The 10 most important parenting lessons we learned in 2017

7. It’s okay to re-assess the rules and change them

The 10 most important parenting lessons we learned in 2017

2017—what a year! You have worked so hard, and we must say, you have totally ROCKED parenthood. Raising a child is the biggest job of all, and you’re doing it with grace, energy and love. We are in awe of you, mama.

Here are the top 10 lessons we’ve learned about parenting this year:

1. It’s more important to praise your child’s effort than the outcome

Montessori expert Christina Clemer writes that “praising your child’s hard work, rather than his results, helps instill a growth mindset where he believes he can improve through his own efforts.

“Instead of telling your child, ‘You’re a good boy,’ tell him “’I noticed you being kind to your little brother yesterday when you shared your truck.’ This shows him you see his good behavior, without placing judgments on him. Instead of telling him, ‘You’re such a good artist,’ try, ‘I noticed you kept working on your picture until you got it just how you wanted it.”


For more Montessori phrases to try with your child, check out 7 key phrases Montessori teachers use and why we should use them, too.

2. Affection matters... a lot

When parents show their children warmth and affection, children get life-long benefits including higher self esteem, improved academic performance, better parent-child communication and fewer psychological and behavior problems.

Incorporating affection into your daily routine is super easy (and fun)—simply giving your child a hug or playing with them has a tremendous impact.

To learn more about the amazing affects of being affectionate with your children, read How a parent’s affection shapes a child’s happiness for life.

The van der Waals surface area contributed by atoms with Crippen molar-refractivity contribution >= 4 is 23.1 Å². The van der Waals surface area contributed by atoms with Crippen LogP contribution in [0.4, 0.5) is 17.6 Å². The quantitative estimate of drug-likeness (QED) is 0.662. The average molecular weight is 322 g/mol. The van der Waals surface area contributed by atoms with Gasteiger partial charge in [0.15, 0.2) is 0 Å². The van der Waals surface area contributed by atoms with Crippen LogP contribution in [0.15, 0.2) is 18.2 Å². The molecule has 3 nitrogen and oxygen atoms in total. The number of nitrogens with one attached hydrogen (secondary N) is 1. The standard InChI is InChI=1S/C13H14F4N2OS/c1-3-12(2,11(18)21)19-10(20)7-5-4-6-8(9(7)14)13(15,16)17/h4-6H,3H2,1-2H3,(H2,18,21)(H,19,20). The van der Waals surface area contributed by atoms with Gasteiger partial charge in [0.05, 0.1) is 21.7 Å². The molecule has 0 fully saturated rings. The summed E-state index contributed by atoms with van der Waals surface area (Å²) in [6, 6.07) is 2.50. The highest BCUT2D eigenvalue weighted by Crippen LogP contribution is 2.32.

3. Attachment fuels growth

Deborah Macnamara tells us that “When kids can take for granted that their attachment needs will be met, they are freed to play, discover, imagine, move freely and pay attention. It is paradoxical but when we fulfill their dependency needs, they are pushed forward towards independence.

“As a child matures they should become more capable of taking the steering wheel in their own life and we will be able to retreat into a more consulting role.”

Read about the amazing power of attachment in You can’t love too much: How secure attachment helps kids thrive.

4. We need to remember that kids are humans, too

It sounds obvious, but often we forget that children are entitled to the same emotional swings that adults are.

Rebecca Eanes writes, “So often, children are punished for being human. They are not allowed to have grumpy moods, bad days, disrespectful tones or bad attitudes. Yet, we adults have them all the time. None of us are perfect. We must stop holding our children to a higher standard of perfection than we can attain ourselves.”

We have to look at the reasons a child may be upset acting out, and acknowledge that while they may seem small or silly, they are very real for the child.

For the full article, check out Remember: your child is human too.

5. Kids need our help dealing with anger

So often we react when our children have an angry outburst, but experts say that what we need to do instead is to respond with understanding and patience. Children don’t know how to deal with their big emotions yet, and we need to help guide them, especially when the emotions feel scary.

For example, instead of saying, “Big kids don’t do this,” try “Big kids and even grown ups sometimes have big feelings. It’s OK, these feeling will pass.”

For more idea on what to say when emotions run big, read 26 helpful phrases to calm your angry child (and yourself).